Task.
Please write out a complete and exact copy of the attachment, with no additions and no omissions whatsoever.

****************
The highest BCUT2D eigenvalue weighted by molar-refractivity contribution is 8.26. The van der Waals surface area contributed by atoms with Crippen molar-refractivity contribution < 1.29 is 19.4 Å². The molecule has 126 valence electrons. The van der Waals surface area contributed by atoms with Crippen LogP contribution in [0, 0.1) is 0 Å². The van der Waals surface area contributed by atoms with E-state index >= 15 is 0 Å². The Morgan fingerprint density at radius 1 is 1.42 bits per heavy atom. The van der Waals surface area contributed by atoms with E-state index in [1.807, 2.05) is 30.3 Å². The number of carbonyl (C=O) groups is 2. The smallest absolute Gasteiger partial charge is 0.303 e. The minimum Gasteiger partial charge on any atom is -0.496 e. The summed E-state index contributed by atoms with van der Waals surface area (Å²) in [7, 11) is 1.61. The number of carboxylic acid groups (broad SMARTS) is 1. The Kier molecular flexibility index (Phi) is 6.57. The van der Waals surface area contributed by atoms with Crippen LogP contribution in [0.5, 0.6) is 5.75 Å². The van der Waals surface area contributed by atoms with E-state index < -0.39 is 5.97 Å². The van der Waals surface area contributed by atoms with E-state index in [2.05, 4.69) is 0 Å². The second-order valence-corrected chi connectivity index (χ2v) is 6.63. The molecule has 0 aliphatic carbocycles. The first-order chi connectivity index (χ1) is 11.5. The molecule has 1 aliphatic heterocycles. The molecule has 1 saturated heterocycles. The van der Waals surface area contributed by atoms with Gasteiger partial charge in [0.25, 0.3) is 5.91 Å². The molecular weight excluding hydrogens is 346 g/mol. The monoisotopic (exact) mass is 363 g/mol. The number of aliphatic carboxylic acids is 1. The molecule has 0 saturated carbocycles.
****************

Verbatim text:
The highest BCUT2D eigenvalue weighted by molar-refractivity contribution is 8.26. The van der Waals surface area contributed by atoms with Crippen molar-refractivity contribution < 1.29 is 19.4 Å². The molecule has 126 valence electrons. The van der Waals surface area contributed by atoms with Crippen LogP contribution in [0, 0.1) is 0 Å². The van der Waals surface area contributed by atoms with E-state index >= 15 is 0 Å². The Morgan fingerprint density at radius 1 is 1.42 bits per heavy atom. The van der Waals surface area contributed by atoms with E-state index in [1.807, 2.05) is 30.3 Å². The number of carbonyl (C=O) groups is 2. The smallest absolute Gasteiger partial charge is 0.303 e. The minimum Gasteiger partial charge on any atom is -0.496 e. The summed E-state index contributed by atoms with van der Waals surface area (Å²) in [7, 11) is 1.61. The number of carboxylic acid groups (broad SMARTS) is 1. The Kier molecular flexibility index (Phi) is 6.57. The van der Waals surface area contributed by atoms with Crippen LogP contribution in [0.5, 0.6) is 5.75 Å². The van der Waals surface area contributed by atoms with E-state index < -0.39 is 5.97 Å². The van der Waals surface area contributed by atoms with E-state index in [2.05, 4.69) is 0 Å². The second-order valence-corrected chi connectivity index (χ2v) is 6.63. The molecule has 0 aliphatic carbocycles. The first-order chi connectivity index (χ1) is 11.5. The molecule has 1 aliphatic heterocycles. The molecule has 1 saturated heterocycles. The van der Waals surface area contributed by atoms with Gasteiger partial charge in [0.25, 0.3) is 5.91 Å². The molecular weight excluding hydrogens is 346 g/mol. The monoisotopic (exact) mass is 363 g/mol. The number of aliphatic carboxylic acids is 1. The molecule has 0 saturated carbocycles.